” notwithstanding anything to the contrary in this Constitution, the NIC shall have jurisdiction and power to deal with any matter connected with or pertaining to the application of any international convention, treaty or protocol of which Nigeria has ratified relating to labour, employment, workplace, industrial relations matters connected therewith; and that ” the NIC shall have and exercise jurisdiction and powers to entertain any application for the enforcement of the award, decision, ruling or order made by an arbitral tribunal or commission, administrative body, or board of inquiry relating to , connected with, arising from or pertaining to any matter of which the NIC has the jurisdiction to entertain”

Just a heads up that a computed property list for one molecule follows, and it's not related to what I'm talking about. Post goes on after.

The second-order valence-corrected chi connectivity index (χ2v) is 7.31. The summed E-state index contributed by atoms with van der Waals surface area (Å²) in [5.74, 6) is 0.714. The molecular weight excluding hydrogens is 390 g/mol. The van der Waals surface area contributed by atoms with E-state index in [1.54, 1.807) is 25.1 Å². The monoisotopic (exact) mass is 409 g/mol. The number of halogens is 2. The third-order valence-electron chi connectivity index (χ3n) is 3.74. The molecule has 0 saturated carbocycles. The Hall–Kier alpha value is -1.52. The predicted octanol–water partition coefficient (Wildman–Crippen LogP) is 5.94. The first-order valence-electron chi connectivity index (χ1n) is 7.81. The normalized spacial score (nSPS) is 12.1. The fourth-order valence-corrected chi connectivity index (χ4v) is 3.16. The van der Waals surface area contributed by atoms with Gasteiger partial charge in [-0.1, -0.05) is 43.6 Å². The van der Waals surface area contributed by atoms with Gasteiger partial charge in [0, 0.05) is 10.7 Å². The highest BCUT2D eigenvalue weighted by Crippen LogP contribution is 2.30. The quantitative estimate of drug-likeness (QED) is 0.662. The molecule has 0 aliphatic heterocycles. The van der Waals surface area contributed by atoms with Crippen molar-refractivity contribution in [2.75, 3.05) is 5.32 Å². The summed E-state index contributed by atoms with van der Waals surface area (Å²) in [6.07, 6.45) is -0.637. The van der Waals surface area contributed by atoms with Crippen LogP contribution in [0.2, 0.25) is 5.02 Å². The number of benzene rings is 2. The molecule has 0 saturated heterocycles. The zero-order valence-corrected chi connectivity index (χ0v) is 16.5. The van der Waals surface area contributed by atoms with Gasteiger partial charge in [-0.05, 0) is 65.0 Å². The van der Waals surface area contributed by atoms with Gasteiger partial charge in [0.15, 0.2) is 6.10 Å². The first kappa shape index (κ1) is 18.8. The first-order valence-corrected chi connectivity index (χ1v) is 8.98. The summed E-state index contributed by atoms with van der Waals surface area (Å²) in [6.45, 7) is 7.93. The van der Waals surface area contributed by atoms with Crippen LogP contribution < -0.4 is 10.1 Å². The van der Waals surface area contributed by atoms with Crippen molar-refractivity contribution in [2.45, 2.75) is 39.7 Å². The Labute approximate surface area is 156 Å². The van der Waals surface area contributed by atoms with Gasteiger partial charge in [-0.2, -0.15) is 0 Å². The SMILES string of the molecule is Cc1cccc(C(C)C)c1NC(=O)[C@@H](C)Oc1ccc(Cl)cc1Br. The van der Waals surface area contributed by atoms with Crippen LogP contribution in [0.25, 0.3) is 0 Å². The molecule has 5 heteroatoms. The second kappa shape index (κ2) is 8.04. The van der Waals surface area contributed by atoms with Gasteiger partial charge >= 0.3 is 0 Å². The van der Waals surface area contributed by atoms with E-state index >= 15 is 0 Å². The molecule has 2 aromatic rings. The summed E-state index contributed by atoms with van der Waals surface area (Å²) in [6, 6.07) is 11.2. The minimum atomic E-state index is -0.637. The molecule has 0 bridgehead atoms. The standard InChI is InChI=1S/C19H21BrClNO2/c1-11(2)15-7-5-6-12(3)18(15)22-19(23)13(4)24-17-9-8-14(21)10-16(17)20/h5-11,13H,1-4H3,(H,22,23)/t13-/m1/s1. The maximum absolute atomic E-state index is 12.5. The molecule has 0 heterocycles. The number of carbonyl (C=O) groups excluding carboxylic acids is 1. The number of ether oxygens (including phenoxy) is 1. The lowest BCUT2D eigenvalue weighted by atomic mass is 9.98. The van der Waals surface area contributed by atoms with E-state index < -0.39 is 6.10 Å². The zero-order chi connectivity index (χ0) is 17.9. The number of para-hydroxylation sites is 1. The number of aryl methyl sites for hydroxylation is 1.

As can be seen from the items under its “exclusive judicial list“, the NIC has now gravitated from being a court of resolution of trade, labour or industrial dispute to a court that has jurisdiction to entertain anything labour, employment or industrial matters, including child labour, child abuse, and human trafficking; and sexual harassment at the workplace!
More than that, in a supposed Federation, where increasingly, emphasis is being placed on true federalism and devolution of powers, all matters relating to labour, employment or industrial relations, be they in the public sector across the Country ( local, state or federal) or in the private sector, have now been unitarily consolidated under the jurisdictional power-grab of the NIC. Indeed, it is still difficult to fathom the motive or mind-set that inspired this judicial totalitarianism.
While expanding the jurisdiction of the NIC, the National Assembly in collaboration with Houses of Assembly of the States, ought also to have expanded the right of appeal over the decisions of the NIC in tandem. It failed to do so.